- Publications – The annual “Review of Parameters used in Property Evaluation” and “Monograph I – Guidelines for Application of the Definitions for Oil and Gas Reserves” are useful materials to anyone involved in oil and gas property evaluation. In addition, the SPEE newsletter contains information of Society and member activities as well as programming by the various chapters.
- Annual Meeting – This meeting allows attendees to visit freely with professional peers in a relaxed setting with ample opportunity for recreational activities. Spouses also enjoy attending. F. Information on Employment Opportunities – SPEE members are frequently aware of employment opportunities for individuals with property evaluation experience.
3. PROMOTES PROFESSIONALISM AND CREDIBILITY – Membership in SPEE is selective in that it is available only to those individuals who can demonstrate that they meet the rather strict requirements for membership. The SPEE has been an effective organization since its founding in 1962, and as of January 1, 1996 the Society had a membership of 455 professionals. Oil and gas property evaluation is a specialized field of the oil and gas industry – this is the professional organization for individuals who work in that area.
Other Classes of Membership
An Associate Member shall meet the qualifications described in Section 1, except that an Associate Member shall be required to demonstrate at least five years of experience in the evaluation of oil and gas properties (rather than the ten years required for Member status), one half of which time (2-1/2 years) can be satisfied by the substitution of either 2-1/2 years of responsible petroleum engineering practice or 2-1/2 years of teaching petroleum engineering courses in an accredited college or university. An Associate Member must apply to change status from Associate Member to Member no later than ten years from admission to the Society as an Associate Member. An Associate Member shall pay the dues as shall be determined by the Executive Committee. An Associate Member may vote for officers and directors and on such matters as may properly come before the membership, but an Associate Member may not act as a sponsor for a Member or Associate Member. An Associate Member may not hold national office.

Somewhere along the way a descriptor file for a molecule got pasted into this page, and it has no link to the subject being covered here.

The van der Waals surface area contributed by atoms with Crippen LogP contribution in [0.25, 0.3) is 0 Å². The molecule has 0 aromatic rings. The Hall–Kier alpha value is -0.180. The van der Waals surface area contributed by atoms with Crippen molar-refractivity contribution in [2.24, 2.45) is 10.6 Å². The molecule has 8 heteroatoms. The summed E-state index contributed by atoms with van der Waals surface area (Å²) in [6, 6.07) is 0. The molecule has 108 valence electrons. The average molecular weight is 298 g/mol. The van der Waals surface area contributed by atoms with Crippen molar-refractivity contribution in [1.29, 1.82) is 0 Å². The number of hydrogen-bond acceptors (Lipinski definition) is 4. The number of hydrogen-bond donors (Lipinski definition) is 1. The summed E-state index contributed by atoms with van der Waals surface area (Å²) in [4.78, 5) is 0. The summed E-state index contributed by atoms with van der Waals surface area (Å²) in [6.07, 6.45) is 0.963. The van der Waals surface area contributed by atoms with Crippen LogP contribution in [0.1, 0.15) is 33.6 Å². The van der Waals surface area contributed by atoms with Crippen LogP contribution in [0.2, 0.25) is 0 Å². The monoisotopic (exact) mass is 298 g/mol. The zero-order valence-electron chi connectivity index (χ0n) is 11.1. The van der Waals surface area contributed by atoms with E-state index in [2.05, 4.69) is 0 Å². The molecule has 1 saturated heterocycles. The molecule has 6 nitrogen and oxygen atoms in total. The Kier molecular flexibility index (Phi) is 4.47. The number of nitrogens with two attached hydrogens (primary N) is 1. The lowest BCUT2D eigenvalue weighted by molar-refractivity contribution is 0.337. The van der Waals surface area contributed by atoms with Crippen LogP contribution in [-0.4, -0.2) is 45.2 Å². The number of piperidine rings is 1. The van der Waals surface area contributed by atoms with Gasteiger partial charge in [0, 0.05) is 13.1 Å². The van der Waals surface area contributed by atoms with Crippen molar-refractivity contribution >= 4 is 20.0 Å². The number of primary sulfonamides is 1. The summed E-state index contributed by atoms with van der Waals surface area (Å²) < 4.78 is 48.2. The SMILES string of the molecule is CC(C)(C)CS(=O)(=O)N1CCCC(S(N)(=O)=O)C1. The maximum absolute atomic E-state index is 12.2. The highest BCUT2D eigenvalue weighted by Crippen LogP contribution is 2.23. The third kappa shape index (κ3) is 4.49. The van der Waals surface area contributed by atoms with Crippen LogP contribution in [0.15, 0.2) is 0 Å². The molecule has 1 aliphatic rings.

Honorary Life Membership
Upon the recommendation of not less than three Members in good standing, the Executive Committee along with the Board of Directors may, after a review, confer an Honorary Life Membership upon a Member in good standing. The basis for conferring an Honorary Life Membership upon a Member is outstanding achievement in the profession of petroleum property evaluation and/or significant and exceptional service to the Society. An Honorary Life Member shall be exempt from annual dues, shall be presented with the form of membership certificate customary for that class of membership, and shall have his or her name included in the list of Honorary Life Members in the Membership Directory.